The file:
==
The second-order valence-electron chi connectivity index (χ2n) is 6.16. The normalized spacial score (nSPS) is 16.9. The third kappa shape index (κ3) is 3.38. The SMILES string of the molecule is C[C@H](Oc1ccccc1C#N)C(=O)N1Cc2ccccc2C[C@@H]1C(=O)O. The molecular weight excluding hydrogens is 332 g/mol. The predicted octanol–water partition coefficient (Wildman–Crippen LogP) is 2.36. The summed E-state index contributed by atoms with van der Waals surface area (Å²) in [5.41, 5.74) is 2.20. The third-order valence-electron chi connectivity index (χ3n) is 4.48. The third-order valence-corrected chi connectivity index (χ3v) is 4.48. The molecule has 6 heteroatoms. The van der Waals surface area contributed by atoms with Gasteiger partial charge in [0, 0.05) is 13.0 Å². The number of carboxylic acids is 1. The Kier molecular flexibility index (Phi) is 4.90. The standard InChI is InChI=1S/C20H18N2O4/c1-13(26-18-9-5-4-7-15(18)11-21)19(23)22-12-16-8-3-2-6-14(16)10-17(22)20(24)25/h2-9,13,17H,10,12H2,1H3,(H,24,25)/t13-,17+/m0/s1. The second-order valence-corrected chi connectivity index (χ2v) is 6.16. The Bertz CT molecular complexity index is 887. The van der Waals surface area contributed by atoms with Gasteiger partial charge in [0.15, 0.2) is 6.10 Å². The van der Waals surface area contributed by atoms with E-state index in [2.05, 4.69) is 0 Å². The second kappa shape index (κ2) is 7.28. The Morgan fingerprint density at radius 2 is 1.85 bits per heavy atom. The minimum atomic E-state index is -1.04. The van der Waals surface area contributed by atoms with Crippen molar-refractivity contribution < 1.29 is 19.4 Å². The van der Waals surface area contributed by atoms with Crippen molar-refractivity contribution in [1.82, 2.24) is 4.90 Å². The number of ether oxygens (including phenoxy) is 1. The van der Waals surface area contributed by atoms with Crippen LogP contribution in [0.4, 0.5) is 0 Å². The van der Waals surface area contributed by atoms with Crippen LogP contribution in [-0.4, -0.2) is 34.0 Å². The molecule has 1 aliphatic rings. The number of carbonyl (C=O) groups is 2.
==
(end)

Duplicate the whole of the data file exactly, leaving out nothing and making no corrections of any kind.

The second-order valence-electron chi connectivity index (χ2n) is 6.16. The normalized spacial score (nSPS) is 16.9. The third kappa shape index (κ3) is 3.38. The SMILES string of the molecule is C[C@H](Oc1ccccc1C#N)C(=O)N1Cc2ccccc2C[C@@H]1C(=O)O. The molecular weight excluding hydrogens is 332 g/mol. The predicted octanol–water partition coefficient (Wildman–Crippen LogP) is 2.36. The summed E-state index contributed by atoms with van der Waals surface area (Å²) in [5.41, 5.74) is 2.20. The third-order valence-electron chi connectivity index (χ3n) is 4.48. The third-order valence-corrected chi connectivity index (χ3v) is 4.48. The molecule has 6 heteroatoms. The van der Waals surface area contributed by atoms with Gasteiger partial charge in [0, 0.05) is 13.0 Å². The number of carboxylic acids is 1. The Kier molecular flexibility index (Phi) is 4.90. The standard InChI is InChI=1S/C20H18N2O4/c1-13(26-18-9-5-4-7-15(18)11-21)19(23)22-12-16-8-3-2-6-14(16)10-17(22)20(24)25/h2-9,13,17H,10,12H2,1H3,(H,24,25)/t13-,17+/m0/s1. The second-order valence-corrected chi connectivity index (χ2v) is 6.16. The Bertz CT molecular complexity index is 887. The van der Waals surface area contributed by atoms with Gasteiger partial charge in [0.15, 0.2) is 6.10 Å². The van der Waals surface area contributed by atoms with E-state index in [2.05, 4.69) is 0 Å². The second kappa shape index (κ2) is 7.28. The Morgan fingerprint density at radius 2 is 1.85 bits per heavy atom. The minimum atomic E-state index is -1.04. The van der Waals surface area contributed by atoms with Crippen molar-refractivity contribution < 1.29 is 19.4 Å². The van der Waals surface area contributed by atoms with Crippen molar-refractivity contribution in [1.82, 2.24) is 4.90 Å². The number of ether oxygens (including phenoxy) is 1. The van der Waals surface area contributed by atoms with Crippen LogP contribution in [0.4, 0.5) is 0 Å². The van der Waals surface area contributed by atoms with Crippen LogP contribution in [-0.4, -0.2) is 34.0 Å². The molecule has 1 aliphatic rings. The number of carbonyl (C=O) groups is 2.